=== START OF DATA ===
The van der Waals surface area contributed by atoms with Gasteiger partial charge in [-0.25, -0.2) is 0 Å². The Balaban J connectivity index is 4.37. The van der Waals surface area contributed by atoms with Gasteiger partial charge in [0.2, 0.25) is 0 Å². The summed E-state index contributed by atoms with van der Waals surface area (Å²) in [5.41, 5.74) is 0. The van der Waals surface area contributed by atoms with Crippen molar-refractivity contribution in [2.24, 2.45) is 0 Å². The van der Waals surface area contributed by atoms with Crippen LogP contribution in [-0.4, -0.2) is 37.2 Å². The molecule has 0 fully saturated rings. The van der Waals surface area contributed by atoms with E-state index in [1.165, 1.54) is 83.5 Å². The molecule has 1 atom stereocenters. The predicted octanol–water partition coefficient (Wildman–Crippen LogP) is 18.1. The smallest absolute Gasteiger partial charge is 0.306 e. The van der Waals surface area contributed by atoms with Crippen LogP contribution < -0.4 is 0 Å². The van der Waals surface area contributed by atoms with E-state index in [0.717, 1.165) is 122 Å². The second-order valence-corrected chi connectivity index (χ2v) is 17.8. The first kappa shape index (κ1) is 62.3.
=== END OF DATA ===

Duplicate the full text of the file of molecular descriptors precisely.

The van der Waals surface area contributed by atoms with Gasteiger partial charge in [-0.25, -0.2) is 0 Å². The Balaban J connectivity index is 4.37. The van der Waals surface area contributed by atoms with Gasteiger partial charge in [0.2, 0.25) is 0 Å². The summed E-state index contributed by atoms with van der Waals surface area (Å²) in [5.41, 5.74) is 0. The van der Waals surface area contributed by atoms with Crippen molar-refractivity contribution in [2.24, 2.45) is 0 Å². The van der Waals surface area contributed by atoms with Crippen LogP contribution in [-0.4, -0.2) is 37.2 Å². The molecule has 0 fully saturated rings. The van der Waals surface area contributed by atoms with E-state index in [1.165, 1.54) is 83.5 Å². The molecule has 1 atom stereocenters. The predicted octanol–water partition coefficient (Wildman–Crippen LogP) is 18.1. The smallest absolute Gasteiger partial charge is 0.306 e. The van der Waals surface area contributed by atoms with Crippen LogP contribution < -0.4 is 0 Å². The van der Waals surface area contributed by atoms with E-state index in [0.717, 1.165) is 122 Å². The second-order valence-corrected chi connectivity index (χ2v) is 17.8. The first kappa shape index (κ1) is 62.3.